XSS attacks are understood broadly in two forms: the stored XSS and reflected XSS. Stored XSS is where the malicious code is recorded and stored in the database. The resulting information disclosure is persistent agnostic of the user. It is a high-severity vulnerability. Reflected XSS, on the other hand, is an ephemeral attack, where only a specific user may experience the result of the malicious code, which is not stored on the database and arises from misconfiguration on the webpage. As it is much smaller and requires serious intervention to be further exploited, reflected XSS is generally considered a low severity vulnerability.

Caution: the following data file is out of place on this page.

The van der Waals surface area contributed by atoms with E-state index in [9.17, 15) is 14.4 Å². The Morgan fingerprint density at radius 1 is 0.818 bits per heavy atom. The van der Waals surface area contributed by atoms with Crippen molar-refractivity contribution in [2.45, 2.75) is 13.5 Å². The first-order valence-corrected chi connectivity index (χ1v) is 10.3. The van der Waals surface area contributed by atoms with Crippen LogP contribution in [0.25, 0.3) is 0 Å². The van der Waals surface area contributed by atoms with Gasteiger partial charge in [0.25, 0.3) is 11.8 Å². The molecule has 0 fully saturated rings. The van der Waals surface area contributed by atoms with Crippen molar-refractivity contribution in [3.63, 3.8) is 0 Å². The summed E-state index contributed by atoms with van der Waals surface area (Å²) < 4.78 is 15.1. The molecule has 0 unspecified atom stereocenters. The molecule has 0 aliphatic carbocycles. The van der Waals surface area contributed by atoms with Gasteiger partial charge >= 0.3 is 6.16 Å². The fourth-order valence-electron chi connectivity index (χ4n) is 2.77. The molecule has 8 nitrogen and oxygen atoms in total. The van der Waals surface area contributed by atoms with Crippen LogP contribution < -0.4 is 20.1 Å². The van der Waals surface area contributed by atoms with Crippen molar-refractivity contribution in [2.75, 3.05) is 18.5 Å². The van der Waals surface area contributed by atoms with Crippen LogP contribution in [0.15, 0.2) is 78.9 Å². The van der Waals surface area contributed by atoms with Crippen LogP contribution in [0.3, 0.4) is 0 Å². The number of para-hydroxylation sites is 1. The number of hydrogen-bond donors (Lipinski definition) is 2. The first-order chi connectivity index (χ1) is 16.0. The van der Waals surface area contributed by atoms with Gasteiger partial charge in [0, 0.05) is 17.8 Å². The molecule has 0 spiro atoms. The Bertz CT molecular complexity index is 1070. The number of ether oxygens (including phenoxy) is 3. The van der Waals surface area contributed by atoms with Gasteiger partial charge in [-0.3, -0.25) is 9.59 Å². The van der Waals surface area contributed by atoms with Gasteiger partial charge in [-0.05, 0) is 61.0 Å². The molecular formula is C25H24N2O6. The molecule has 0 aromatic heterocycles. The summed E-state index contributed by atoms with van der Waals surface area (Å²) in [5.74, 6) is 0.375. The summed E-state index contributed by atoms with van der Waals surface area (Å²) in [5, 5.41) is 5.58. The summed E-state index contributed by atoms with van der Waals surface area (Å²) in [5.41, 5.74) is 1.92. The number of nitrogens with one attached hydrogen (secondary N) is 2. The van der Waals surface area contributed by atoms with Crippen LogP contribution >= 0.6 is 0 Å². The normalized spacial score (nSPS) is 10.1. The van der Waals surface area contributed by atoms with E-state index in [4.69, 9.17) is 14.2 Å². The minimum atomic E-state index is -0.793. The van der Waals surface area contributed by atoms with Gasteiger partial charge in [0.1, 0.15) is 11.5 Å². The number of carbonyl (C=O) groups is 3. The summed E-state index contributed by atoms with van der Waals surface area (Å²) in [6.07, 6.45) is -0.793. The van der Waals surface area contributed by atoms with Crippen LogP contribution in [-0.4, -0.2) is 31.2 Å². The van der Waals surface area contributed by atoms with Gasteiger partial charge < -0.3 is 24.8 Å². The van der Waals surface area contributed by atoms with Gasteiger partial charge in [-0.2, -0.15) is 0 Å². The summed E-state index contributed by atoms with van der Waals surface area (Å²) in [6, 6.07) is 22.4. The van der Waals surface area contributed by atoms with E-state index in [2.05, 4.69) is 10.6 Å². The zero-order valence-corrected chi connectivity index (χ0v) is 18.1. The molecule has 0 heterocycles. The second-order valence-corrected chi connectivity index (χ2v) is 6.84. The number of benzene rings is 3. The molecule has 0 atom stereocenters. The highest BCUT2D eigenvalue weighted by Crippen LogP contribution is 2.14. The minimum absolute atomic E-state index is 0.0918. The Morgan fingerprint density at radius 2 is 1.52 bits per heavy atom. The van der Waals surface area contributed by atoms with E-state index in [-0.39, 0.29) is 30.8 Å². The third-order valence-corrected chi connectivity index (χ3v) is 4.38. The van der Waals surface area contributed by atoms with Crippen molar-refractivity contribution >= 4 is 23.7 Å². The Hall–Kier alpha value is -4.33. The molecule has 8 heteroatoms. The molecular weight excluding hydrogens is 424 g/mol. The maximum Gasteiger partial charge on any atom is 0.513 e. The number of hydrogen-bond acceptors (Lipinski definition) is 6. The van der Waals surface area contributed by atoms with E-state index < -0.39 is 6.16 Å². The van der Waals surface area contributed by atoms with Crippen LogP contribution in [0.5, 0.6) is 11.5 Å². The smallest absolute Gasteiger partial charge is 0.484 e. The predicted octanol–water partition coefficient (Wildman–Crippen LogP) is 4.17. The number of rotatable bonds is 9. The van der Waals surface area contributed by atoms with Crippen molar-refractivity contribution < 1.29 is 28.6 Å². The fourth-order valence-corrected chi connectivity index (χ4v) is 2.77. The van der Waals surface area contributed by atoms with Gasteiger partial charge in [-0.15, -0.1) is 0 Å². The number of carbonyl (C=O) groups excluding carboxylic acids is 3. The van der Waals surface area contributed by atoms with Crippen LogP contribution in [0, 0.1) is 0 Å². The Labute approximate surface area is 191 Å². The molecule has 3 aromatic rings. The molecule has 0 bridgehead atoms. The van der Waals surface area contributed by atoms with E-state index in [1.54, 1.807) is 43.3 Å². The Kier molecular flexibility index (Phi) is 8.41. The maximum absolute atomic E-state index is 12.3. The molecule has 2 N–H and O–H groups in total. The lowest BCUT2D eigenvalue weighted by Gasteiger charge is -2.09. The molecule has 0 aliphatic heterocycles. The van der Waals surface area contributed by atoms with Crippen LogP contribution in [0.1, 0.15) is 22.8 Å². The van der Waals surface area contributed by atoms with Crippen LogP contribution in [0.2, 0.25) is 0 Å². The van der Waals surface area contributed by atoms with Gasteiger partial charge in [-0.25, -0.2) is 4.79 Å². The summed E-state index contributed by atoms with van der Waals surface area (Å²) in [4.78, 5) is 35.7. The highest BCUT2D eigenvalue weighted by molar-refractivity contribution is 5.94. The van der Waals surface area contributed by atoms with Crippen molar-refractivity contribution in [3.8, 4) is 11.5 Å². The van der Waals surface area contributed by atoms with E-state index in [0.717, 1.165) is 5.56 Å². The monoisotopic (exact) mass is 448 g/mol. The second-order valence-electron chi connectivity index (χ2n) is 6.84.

Most software frameworks for webpages currently include built-in XSS protections, and the vulnerability is also easy to identify through automated security scanners or penetration tests. However, as best practice, all input fields or other webpage artefacts that rely on user interaction must be sanitised. In other words, they must only accept legitimate inputs by stripping characters that identify malicious code to prevent such attacks.